In another Head & Neck study in 2019, The impact of clinical trial quality assurance on outcome in head and neck radiotherapy treatmentviii, the authors defined RTQA score based on review of target volume and organs at risks contouring associated with dose coverage of targets. This study also showed that poor RTQA scores are correlated with patient local control.

Based on these different studies, we can see how the quality assurance of Radiotherapy (RTQA) is necessary in oncology clinical trials.

Of course, this quality control has a cost, mainly a human cost to review the patient plans, but it proves necessary for the quality of the treatments and the relevance of the results obtained in the studies ix. As such, many journals no longer accept manuscripts if the methodology for quality control of radiotherapy is not fully described and documented.

Although the incorporation of an RT-QA program may be a costly initial component of clinical trials, in the long term we cannot afford to run trials dependent on high-quality RT without it.“

Source: McDowell L., IJROBP, 2018

The RT QA solutions are well known

Many recommendations have been published, such as those of AAPM x or from the “Global Harmonization Group” xi, which brings together Scientific Societies and cooperative groups. This last group recommends:

  • The implementation of Dummy Runs (Benchmark cases), i.e. contouring exercises, dosimetry planning, or even registration on a clinical case in order to ensure that each investigating center has properly integrated the entire study treatment.

  • Once the center has been “approved”, based on the Dummy Runs, they recommend a centralized review of RT plans before treatment of the patients

AQUILAB solutions for RT QA clinical trials

AQUILAB has been involved for many years in improving the quality and harmonization of radiotherapy in clinical trials. Our expertise and technological solutions allow a simplified implementation of quality assurance protocols.

In particular, our Share Place solution is a web platform that allows:

  • To manage the participants of the clinical trial. There is an investigator area, a promoter area and an expert area. These three spaces are distinct but in connection with each other in order to coordinate the workflow between the different participants.

  • To collect, anonymize structure and centralize all DICOM and DICOM RT data (images, structures, plans and doses) necessary QA.

  • To analyze images, contours and plans coming from all TPS using the review tools of our ARTIVIEW solution.

According to the study protocol, each project can be customized in order to ensure appropriate monitoring of inclusions while ensuring the security of the information exchanged.

You can find a demonstration of the Share Place platform during the second part of our webinar on centralized quality control of radiotherapy in clinical studies.

AQUILAB can help you to implement RT QA in your future studies

Bibliography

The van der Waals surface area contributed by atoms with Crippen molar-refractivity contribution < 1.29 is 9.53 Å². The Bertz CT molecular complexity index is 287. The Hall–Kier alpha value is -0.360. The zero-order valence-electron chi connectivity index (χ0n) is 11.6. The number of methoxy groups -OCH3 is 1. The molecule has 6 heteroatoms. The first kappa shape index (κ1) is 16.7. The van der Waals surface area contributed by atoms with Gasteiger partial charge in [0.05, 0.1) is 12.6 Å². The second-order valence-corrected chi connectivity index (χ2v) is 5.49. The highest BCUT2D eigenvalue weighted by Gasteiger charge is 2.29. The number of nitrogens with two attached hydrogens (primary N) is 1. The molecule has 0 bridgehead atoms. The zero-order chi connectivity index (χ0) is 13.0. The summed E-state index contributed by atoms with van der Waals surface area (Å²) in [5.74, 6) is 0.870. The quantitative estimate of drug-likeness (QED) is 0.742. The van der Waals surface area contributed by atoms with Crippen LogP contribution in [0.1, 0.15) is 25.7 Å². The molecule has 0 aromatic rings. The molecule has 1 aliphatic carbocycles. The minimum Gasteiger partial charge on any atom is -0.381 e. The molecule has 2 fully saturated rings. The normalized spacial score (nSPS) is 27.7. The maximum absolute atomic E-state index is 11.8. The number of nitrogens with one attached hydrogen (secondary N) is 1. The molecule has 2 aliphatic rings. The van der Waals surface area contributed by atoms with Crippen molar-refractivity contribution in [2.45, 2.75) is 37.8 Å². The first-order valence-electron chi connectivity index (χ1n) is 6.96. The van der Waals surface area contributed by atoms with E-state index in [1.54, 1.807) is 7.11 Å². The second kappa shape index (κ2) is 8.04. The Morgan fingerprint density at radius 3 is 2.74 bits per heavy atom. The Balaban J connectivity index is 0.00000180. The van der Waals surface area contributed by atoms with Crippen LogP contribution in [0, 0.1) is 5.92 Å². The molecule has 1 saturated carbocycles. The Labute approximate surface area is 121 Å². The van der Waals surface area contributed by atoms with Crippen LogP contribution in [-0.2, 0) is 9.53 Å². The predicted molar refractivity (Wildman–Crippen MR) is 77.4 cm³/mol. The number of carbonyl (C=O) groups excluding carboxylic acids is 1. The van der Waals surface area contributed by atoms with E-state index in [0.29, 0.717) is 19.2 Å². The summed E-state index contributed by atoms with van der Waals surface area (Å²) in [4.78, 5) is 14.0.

i Global Cancer Observatory. https://gco.iarc.fr/

ii Liu, X., Zhang, Y., Tang, L. L., Le, Q. T., Chua, M. L. K., Wee, J. T. S., … Ma, J. (2018).

Characteristics of radiotherapy trials compared with other oncological clinical trials in the past 10 years.

JAMA Oncology, 4(8), 1073–1079. https://doi.org/10.1001/jamaoncol.2018.0887

iii Cushman, T. R., Caetano, M. S., Welsh, J. W., & Verma, V. (2018).

Overview of ongoing clinical trials investigating combined radiotherapy and immunotherapy.

Immunotherapy, 10(10), 851–859. https://doi.org/10.2217/imt-2018-0019

iv Grégoire, V., & Mackie, T. R. (2011).

State of the art on dose prescription, reporting and recording in Intensity-Modulated Radiation Therapy (ICRU report No. 83).

Cancer/Radiotherapie, 15(6–7), 555–559. https://doi.org/10.1016/j.canrad.2011.04.003

v Ohri, N., Shen, X., Dicker, A. P., Doyle, L. A., Harrison, A. S., & Showalter, T. N. (2013).

Radiotherapy Protocol Deviations and Clinical Outcomes: A Meta-analysis of Cooperative Group Clinical Trials.

JNCI Journal of the National Cancer Institute, 105(6), 387–393. https://doi.org/10.1093/jnci/djt001

vi Peters, L. J., O’Sullivan, B., Giralt, J., Fitzgerald, T. J., Trotti, A., … Rischin, D. (2010).

Critical Impact of Radiotherapy Protocol Compliance and Quality in the Treatment of Advanced Head and Neck Cancer: Results From TROG 02.02.

Journal of Clinical Oncology, 28(18), 2996–3001. https://doi.org/10.1200/JCO.2009.27.4498

vii Soon, Y. Y., Chen, D., Tan, T. H., & Tey, J. (2018).

Quality of radiotherapy reporting in randomized controlled trials of prostate cancer.

Radiation Oncology, 13(1), 1–8. https://doi.org/10.1186/s13014-018-1053-7

viii Zhong, H., Men, K., Wang, J., van Soest, J., Rosenthal, D., Dekker, A., … Xiao, Y. (2019).

The impact of clinical trial quality assurance on outcome in head and neck radiotherapy treatment.

Frontiers in Oncology, 9(AUG), 1–7. https://doi.org/10.3389/fonc.2019.00792

ix McDowell, L. J., & Corry, J. (2018).

A Call to Arms: Radiation Therapy Quality Assurance in the Next Generation of Clinical Trials.

International Journal of Radiation Oncology Biology Physics, 102(5), 1590–1591. https://doi.org/10.1016/j.ijrobp.2018.07.2001

x AAPM Report 113, T. G. (2018).

Guidance for the Physics Aspects of Clinical Trials. https://doi.org/10.37206/172

xi Melidis, C., Bosch, W. R., Izewska, J., Fidarova, E., Zubizarreta, E., … Hurkmans, C. W. (2014)

Radiation therapy quality assurance in clinical trials – Global harmonisation group.

Radiotherapy and Oncology, 111(3), 327–329. https://doi.org/10.1016/j.radonc.2014.03.023

 

December 15, 2020 Articles, News EN